What happens when you have two kids who are slow to warm, suffer from varying degrees of separation anxiety, and just want to play sports all day? You stick ’em in a science and art camp for 6 hours every day for a week.
I’ll admit, though I was thrilled with the idea of my boys doing Camp Galileo this summer, I wasn’t totally sure how they’d respond. But now, three days in, I couldn’t be happier that I took the risk. Because now they’re taking risks too.
Day one started on the rocky side, I’ll be honest. Big? He shocked me by wandering off onto the playground where he knew nobody. (Who was this confident kid disguised as my son?!) Little, well, he was extremely emotional (though that’s not unusual these days), and I didn’t know if I should leave him. Eventually I did, but I spent the entire day in a tailspin starring at my phone, waiting for them to beg me to come get him. Nothing.
Come pick-up time, I arrived 30 minutes early to secure the best parking spot and pole position in Little’s pick-up line. He came out of the classroom laughing and his patient, fun-loving counselor said he actually did really well. He cried a bit here and there (understandably missing his irresistible mother), but he had a lot of fun. Phew. Then I noticed every counselor we saw walking to Big’s classroom saying hi to Little. By name. Hmm.
When we picked up Big, his counselor also took the time to give me a report about his day and how he did. Then he came out and replied to my many questions with, “Best. Camp. Ever!” Really? Even better than sports camps? Really. Hmm.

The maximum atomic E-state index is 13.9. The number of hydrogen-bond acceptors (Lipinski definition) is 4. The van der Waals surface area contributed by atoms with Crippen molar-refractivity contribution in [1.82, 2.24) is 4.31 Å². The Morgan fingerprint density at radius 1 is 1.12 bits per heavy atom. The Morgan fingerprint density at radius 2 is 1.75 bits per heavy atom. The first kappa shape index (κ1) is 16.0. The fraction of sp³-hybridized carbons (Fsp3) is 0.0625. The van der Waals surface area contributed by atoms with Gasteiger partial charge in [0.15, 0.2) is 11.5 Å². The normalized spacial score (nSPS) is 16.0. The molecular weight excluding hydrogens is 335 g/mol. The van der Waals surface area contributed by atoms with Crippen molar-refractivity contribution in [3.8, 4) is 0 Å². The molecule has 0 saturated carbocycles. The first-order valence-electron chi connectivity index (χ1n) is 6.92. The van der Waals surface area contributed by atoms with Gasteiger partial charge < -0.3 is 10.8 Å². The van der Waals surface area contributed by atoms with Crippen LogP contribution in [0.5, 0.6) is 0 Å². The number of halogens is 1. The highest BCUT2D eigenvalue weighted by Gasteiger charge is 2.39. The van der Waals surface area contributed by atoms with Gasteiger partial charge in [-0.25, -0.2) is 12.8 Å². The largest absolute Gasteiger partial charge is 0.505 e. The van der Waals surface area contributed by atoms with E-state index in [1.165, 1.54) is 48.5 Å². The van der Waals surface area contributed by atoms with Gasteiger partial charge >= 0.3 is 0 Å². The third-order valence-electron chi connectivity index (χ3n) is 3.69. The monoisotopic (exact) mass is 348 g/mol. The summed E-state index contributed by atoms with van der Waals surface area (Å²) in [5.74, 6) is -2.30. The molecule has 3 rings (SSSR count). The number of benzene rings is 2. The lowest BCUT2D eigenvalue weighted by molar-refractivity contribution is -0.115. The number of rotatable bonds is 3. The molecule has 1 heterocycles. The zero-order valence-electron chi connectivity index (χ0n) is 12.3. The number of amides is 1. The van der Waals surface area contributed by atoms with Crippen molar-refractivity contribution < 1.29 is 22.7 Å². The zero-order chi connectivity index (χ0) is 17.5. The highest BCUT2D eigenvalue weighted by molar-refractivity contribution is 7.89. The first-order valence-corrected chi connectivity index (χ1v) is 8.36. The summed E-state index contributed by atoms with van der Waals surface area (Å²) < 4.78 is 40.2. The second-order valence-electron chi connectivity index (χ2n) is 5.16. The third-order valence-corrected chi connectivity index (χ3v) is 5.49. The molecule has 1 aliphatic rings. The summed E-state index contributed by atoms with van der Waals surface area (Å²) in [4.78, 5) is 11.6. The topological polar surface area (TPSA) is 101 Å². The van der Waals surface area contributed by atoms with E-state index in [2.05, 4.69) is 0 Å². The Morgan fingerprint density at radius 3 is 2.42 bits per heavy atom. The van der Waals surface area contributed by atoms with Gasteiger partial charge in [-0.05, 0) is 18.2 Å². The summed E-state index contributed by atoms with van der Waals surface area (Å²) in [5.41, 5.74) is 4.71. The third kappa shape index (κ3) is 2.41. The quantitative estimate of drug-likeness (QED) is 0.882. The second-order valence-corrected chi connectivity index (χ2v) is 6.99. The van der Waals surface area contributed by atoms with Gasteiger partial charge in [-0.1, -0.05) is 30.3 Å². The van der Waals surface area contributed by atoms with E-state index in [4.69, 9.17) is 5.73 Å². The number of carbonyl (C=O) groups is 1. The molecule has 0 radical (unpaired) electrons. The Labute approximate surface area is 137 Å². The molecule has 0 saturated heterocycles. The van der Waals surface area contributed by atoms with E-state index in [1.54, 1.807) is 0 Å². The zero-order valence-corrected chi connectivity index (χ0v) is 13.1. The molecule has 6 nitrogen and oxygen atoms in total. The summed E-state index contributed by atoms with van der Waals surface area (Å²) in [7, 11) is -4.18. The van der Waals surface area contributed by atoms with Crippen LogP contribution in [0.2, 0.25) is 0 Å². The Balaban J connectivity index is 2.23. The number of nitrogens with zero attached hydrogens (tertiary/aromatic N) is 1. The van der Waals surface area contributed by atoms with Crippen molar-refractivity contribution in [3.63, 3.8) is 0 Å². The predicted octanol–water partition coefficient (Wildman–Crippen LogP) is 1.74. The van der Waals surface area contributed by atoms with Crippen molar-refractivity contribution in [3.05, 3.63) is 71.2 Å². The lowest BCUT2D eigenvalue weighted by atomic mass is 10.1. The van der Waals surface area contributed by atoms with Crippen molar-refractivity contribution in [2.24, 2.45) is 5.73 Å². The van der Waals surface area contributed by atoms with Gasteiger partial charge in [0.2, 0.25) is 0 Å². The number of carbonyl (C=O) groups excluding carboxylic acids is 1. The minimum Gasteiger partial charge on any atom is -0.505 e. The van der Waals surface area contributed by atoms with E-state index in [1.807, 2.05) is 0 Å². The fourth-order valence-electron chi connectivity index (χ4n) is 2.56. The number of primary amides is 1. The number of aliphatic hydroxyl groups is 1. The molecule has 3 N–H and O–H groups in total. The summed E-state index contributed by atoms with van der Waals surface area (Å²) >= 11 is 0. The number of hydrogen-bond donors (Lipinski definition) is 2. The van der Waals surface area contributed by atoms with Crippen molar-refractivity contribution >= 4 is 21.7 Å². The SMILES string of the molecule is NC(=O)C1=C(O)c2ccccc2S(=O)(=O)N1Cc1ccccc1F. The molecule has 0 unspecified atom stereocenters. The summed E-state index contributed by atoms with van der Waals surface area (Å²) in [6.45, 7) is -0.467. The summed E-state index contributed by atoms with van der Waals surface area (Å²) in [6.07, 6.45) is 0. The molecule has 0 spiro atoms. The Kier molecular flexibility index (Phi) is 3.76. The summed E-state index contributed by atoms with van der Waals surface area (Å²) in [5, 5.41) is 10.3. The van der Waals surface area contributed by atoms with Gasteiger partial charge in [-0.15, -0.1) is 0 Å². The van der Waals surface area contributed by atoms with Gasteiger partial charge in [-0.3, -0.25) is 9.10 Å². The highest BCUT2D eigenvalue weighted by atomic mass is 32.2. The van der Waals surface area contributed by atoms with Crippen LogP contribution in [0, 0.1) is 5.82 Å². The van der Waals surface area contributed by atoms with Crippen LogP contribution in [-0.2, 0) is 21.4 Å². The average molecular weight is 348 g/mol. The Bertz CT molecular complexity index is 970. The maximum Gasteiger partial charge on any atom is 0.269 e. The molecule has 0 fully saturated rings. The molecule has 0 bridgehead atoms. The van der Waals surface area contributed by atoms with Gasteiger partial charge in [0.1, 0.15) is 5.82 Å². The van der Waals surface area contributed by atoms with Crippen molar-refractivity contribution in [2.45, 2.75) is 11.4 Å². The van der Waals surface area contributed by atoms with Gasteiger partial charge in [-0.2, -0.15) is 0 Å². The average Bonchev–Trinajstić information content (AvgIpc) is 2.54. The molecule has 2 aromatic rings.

As we wandered our way to the car, the Camp Director stopped me, “Hi, are you Little’s mom?” Gulp. She then proceeded to tell me how they handled his rough morning by sending an extra counselor in to help him. Yikes! I apologized and she smiled, explaining that they have extra staff on hand exactly for that reason. Pure relief, from this mama (who probably spent more time crying during the day then her sensitive little camper).
The ride home was filled with chatter of scratch drawings, jet-pack engineering, and outdoor games. Big was going out of his way to tell me cool things he saw Little doing from afar, and he was oozing confidence and happiness. (Again, who?) Little was chiming in and thrilled to have been a part of something his big brother did too.
Day two was a festival of awesomely painted crazy hair. (Each day has a dress-up theme.) I may or may not have had to pay Little a dollar to join in the crazy, but once he was on board, there was no stopping him.
Again at pick up, every counselor said hi to Little as we wandered the camp area. And he even answered them.
Day three? That was today. After getting my camper report from Little’s team leader, he came running out with a big smile. “I hardly cried at all today!” Pride. Progress. Perfect. And the Camp Director confirmed in passing that’s he’s doing better and better each day. Big, too, came out with a huge smile and non-stop chatter about the cool stuff he got to do. And they both waved to friends. Kids I’d never seen in my life. My kids. Making jet packs. Art projects. And friends with strangers.
Phew. Tomorrow we’re playing hookey for our 4th of July traditions, but they’re both really excited to go back on Friday. And I can’t help but wonder who’s getting more out of this time. Them, with the fun and creativity and craziness. Or me, with the confidence I’m gaining in each of them. Either way, it’s a good thing. A really good thing.
Disclosure: This post is part of a series sponsored by Camp Galileo. All opinions are my own.
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